The journey to Boston took 2 weeks, after departing Liverpool on the 4th of July she arrived on the 19th…. She was contracted to carry mail between England and America but was also designed as a troop ship should the need arise…. She had been built strong enough to carry an armament of guns for her own protection and to protect other merchant ships…. She was followed into service by her three sister ships….

Britannia took part in the first transatlantic race between British and American steamships…. In 1847 she competed against the newer and more powerful American steamer ‘Washington’…. Both ships departed New York on the same day, Britannia bound for Liverpool and Washington for Southampton…. Britannia arrived at her destination two days ahead of Washington reaching Southampton….

RMS Britannia – Public domain

The steamships were soon competing with conventional sailing ships – and not just for cargo, they also carried passengers…. In January 1842 Charles Dickens and his wife sailed onboard Britannia to Nova Scotia, Halifax – and he kept a diary of the voyage…. Provisions would have been made wherever possible for fresh food supplies onboard ship…. Britannia, for example, carried poultry in coops on her deck for eggs and meat and there was even a ship’s cow for daily milk….

Britannia served with Cunard for nine years before being sold to the North German Federation, to be converted into a warship…. She was renamed ‘Barbarossa’….

On this day in history….3rd July 1966

On this day in history : 3rd July 1966 – Over 30 protesters are arrested outside the US Embassy in London as a demonstration against the Vietnam War turns violent….

The US Embassy, Grosvenor Square, London

Throughout the Vietnam War protest marches, often led by students, were organised in cities across America and Europe…. Eventually, as public opinion increased more and more against the war, the US government was forced to reconsider its intervention in Southeast Asia….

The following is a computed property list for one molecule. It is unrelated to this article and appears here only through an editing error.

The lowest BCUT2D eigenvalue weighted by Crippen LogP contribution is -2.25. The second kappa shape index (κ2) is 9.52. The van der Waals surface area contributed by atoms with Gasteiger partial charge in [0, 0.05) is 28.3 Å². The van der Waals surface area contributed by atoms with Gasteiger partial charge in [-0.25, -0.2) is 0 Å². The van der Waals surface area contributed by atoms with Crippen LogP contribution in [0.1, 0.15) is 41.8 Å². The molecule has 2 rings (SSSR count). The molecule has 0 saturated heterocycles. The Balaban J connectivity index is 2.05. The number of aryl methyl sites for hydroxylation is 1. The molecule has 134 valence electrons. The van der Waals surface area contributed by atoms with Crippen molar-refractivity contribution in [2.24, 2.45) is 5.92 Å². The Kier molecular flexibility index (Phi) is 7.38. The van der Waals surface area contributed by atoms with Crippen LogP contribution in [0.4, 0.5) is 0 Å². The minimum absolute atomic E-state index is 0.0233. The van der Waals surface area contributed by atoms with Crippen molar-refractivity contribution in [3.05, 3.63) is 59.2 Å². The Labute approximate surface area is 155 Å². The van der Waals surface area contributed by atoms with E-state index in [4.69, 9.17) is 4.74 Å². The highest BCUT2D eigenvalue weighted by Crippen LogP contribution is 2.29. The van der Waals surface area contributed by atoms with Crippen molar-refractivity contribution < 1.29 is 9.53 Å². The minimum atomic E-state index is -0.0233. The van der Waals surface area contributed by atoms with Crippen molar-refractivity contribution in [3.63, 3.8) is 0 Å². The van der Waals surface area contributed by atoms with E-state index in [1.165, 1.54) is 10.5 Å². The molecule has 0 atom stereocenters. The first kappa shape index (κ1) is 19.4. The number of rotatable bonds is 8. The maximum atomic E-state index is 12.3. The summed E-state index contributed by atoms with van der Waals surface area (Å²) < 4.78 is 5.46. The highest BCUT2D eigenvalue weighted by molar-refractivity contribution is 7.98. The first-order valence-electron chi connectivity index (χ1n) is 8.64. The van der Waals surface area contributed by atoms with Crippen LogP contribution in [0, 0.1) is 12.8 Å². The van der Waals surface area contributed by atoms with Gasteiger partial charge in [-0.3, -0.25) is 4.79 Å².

One such demonstration was held outside the US Embassy in Grosvenor Square, London, by a crowd of some 4,000 protesters – 2,000 of which were members of the newly formed ‘Youth for Peace in Vietnam Movement’…. The YPVM had earlier marched to Downing Street, chanting….“Victory to the Vietcong”…. before handing in a letter for Prime Minister Harold Wilson demanding that the United Kingdom disassociate itself from the US policy in Vietnam…. The YPVM then joined the rest of the demonstrators at Trafalgar Square ready for the march to the US Embassy….

When the protesters arrived at Grosvenor Square 200 police officers had already cordoned it off…. Things became ugly when John Gollan, General Secretary of the Communist Party, urged them to disperse…. At one point a policeman was knocked from his motorcycle and as fuel leaked from it a lit match was thrown upon it….

Accompanied by chants of….“hands off Vietnam”….a delegation of 5 handed over a resolution to Embassy officials, calling for an end to the US bombings and a withdrawal of its troops….

Protests across the world intensified towards the end of the 1960s as casualties in Vietnam continued to rise…. The demonstrations eventually declined when President Nixon began to withdraw US troops in 1971….

Image credit : Manhhai via Flickr

On this day in history….2nd July 1819

On this day in history : 2nd July 1819 – A Cotton Mills & Factories Act is passed in Britain, prohibiting children under 9 from working in textile mills and older children from working more than 12 hours a day….

Image : The Wellcome Collection CC BY 4.0

Children as young as 5 or 6 were often forced to work day and night, with little or no education and very few meal breaks….

Prompted by previous social reform work, undertaken by Welsh textile manufacturer Robert Owen, investigations into child labour were carried out by the committees of Robert Peel and of the House of Lords…. This resulted in the Factory Act of 1819, which was to be the first in a set of laws to improve working hours and conditions in the cotton mills…. However, there were no inspectors to enforce the laws and local magistrates had to be relied upon…. Mill owners argued that parents wanted their children to work – and many a child’s age was lied about….

A further Act was passed in 1833 which forbade night work for the under 18s…. The government also pressed for two hours a day schooling…. Four paid inspectors were appointed to enforce the regulations…. In 1844 schooling was increased to three hours and these children became known as ‘part-timers’, as between the ages of 8-13 the working day was restricted to 6.5 hours so they could attend lessons…. It was also in 1844 that the working day was reduced to 10.5 hours for women and 13-18 year olds….

Child labour finally stopped in the cotton mills around 1918 when the education system was reformed and half-time schooling was phased out….

Public domain